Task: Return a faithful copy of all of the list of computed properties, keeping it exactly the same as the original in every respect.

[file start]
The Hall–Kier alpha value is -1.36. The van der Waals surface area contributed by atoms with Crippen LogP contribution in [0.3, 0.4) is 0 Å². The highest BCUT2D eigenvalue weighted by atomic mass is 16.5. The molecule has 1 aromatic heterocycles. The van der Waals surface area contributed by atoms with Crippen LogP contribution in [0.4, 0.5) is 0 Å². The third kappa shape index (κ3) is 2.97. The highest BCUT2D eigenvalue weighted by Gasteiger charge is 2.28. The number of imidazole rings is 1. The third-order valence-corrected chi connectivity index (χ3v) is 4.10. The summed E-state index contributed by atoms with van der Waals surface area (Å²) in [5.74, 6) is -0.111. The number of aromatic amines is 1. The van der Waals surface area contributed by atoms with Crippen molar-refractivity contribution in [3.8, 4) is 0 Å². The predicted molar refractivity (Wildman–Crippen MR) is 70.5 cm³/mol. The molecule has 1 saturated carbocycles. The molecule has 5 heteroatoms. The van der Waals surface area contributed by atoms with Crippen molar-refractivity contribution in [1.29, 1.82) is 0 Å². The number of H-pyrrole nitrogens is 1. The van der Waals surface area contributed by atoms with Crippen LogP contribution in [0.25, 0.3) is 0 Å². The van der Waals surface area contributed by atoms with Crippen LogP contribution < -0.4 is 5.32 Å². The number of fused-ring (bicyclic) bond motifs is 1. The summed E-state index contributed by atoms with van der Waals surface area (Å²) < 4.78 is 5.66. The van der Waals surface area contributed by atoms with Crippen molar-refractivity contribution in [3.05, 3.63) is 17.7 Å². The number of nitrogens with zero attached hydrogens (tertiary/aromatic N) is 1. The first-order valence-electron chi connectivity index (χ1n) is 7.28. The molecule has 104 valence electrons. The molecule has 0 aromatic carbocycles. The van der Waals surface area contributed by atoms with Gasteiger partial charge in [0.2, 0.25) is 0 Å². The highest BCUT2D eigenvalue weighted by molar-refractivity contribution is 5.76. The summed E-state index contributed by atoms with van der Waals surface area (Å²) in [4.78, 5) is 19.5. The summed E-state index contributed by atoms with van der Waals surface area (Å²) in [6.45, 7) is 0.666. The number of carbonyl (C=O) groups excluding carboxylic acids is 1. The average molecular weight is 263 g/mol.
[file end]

The Hall–Kier alpha value is -1.36. The van der Waals surface area contributed by atoms with Crippen LogP contribution in [0.3, 0.4) is 0 Å². The highest BCUT2D eigenvalue weighted by atomic mass is 16.5. The molecule has 1 aromatic heterocycles. The van der Waals surface area contributed by atoms with Crippen LogP contribution in [0.4, 0.5) is 0 Å². The third kappa shape index (κ3) is 2.97. The highest BCUT2D eigenvalue weighted by Gasteiger charge is 2.28. The number of imidazole rings is 1. The third-order valence-corrected chi connectivity index (χ3v) is 4.10. The summed E-state index contributed by atoms with van der Waals surface area (Å²) in [5.74, 6) is -0.111. The number of aromatic amines is 1. The van der Waals surface area contributed by atoms with Crippen molar-refractivity contribution in [3.8, 4) is 0 Å². The predicted molar refractivity (Wildman–Crippen MR) is 70.5 cm³/mol. The molecule has 1 saturated carbocycles. The molecule has 5 heteroatoms. The van der Waals surface area contributed by atoms with Crippen molar-refractivity contribution in [1.29, 1.82) is 0 Å². The number of H-pyrrole nitrogens is 1. The van der Waals surface area contributed by atoms with Crippen LogP contribution in [0.25, 0.3) is 0 Å². The van der Waals surface area contributed by atoms with Crippen LogP contribution < -0.4 is 5.32 Å². The number of fused-ring (bicyclic) bond motifs is 1. The summed E-state index contributed by atoms with van der Waals surface area (Å²) < 4.78 is 5.66. The van der Waals surface area contributed by atoms with Crippen molar-refractivity contribution in [3.05, 3.63) is 17.7 Å². The number of nitrogens with zero attached hydrogens (tertiary/aromatic N) is 1. The first-order valence-electron chi connectivity index (χ1n) is 7.28. The molecule has 104 valence electrons. The molecule has 0 aromatic carbocycles. The van der Waals surface area contributed by atoms with Gasteiger partial charge in [0.2, 0.25) is 0 Å². The highest BCUT2D eigenvalue weighted by molar-refractivity contribution is 5.76. The summed E-state index contributed by atoms with van der Waals surface area (Å²) in [4.78, 5) is 19.5. The summed E-state index contributed by atoms with van der Waals surface area (Å²) in [6.45, 7) is 0.666. The number of carbonyl (C=O) groups excluding carboxylic acids is 1. The average molecular weight is 263 g/mol.